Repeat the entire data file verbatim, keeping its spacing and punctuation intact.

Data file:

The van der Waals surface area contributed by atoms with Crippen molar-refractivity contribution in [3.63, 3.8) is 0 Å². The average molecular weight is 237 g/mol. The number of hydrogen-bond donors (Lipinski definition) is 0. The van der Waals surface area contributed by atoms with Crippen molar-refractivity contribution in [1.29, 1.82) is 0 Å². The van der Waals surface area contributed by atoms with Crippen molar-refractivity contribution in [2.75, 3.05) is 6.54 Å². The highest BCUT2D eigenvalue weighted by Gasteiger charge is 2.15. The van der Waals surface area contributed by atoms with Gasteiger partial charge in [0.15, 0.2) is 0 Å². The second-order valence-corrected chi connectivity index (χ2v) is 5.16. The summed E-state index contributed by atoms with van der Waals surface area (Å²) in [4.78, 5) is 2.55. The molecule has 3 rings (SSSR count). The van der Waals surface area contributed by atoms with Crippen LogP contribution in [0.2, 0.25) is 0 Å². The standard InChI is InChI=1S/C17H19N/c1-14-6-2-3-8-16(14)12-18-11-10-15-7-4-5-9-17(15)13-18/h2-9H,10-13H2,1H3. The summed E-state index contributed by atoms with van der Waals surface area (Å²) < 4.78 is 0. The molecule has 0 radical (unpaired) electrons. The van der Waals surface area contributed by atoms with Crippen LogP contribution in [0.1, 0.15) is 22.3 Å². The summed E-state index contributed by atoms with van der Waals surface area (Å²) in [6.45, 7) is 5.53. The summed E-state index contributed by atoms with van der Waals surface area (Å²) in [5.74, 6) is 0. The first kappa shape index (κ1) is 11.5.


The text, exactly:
The van der Waals surface area contributed by atoms with Crippen molar-refractivity contribution in [3.63, 3.8) is 0 Å². The average molecular weight is 237 g/mol. The number of hydrogen-bond donors (Lipinski definition) is 0. The van der Waals surface area contributed by atoms with Crippen molar-refractivity contribution in [1.29, 1.82) is 0 Å². The van der Waals surface area contributed by atoms with Crippen molar-refractivity contribution in [2.75, 3.05) is 6.54 Å². The highest BCUT2D eigenvalue weighted by Gasteiger charge is 2.15. The van der Waals surface area contributed by atoms with Gasteiger partial charge in [0.15, 0.2) is 0 Å². The second-order valence-corrected chi connectivity index (χ2v) is 5.16. The summed E-state index contributed by atoms with van der Waals surface area (Å²) in [4.78, 5) is 2.55. The molecule has 3 rings (SSSR count). The van der Waals surface area contributed by atoms with Crippen LogP contribution in [0.2, 0.25) is 0 Å². The standard InChI is InChI=1S/C17H19N/c1-14-6-2-3-8-16(14)12-18-11-10-15-7-4-5-9-17(15)13-18/h2-9H,10-13H2,1H3. The summed E-state index contributed by atoms with van der Waals surface area (Å²) < 4.78 is 0. The molecule has 0 radical (unpaired) electrons. The van der Waals surface area contributed by atoms with Crippen LogP contribution in [0.1, 0.15) is 22.3 Å². The summed E-state index contributed by atoms with van der Waals surface area (Å²) in [6.45, 7) is 5.53. The summed E-state index contributed by atoms with van der Waals surface area (Å²) in [5.74, 6) is 0. The first kappa shape index (κ1) is 11.5.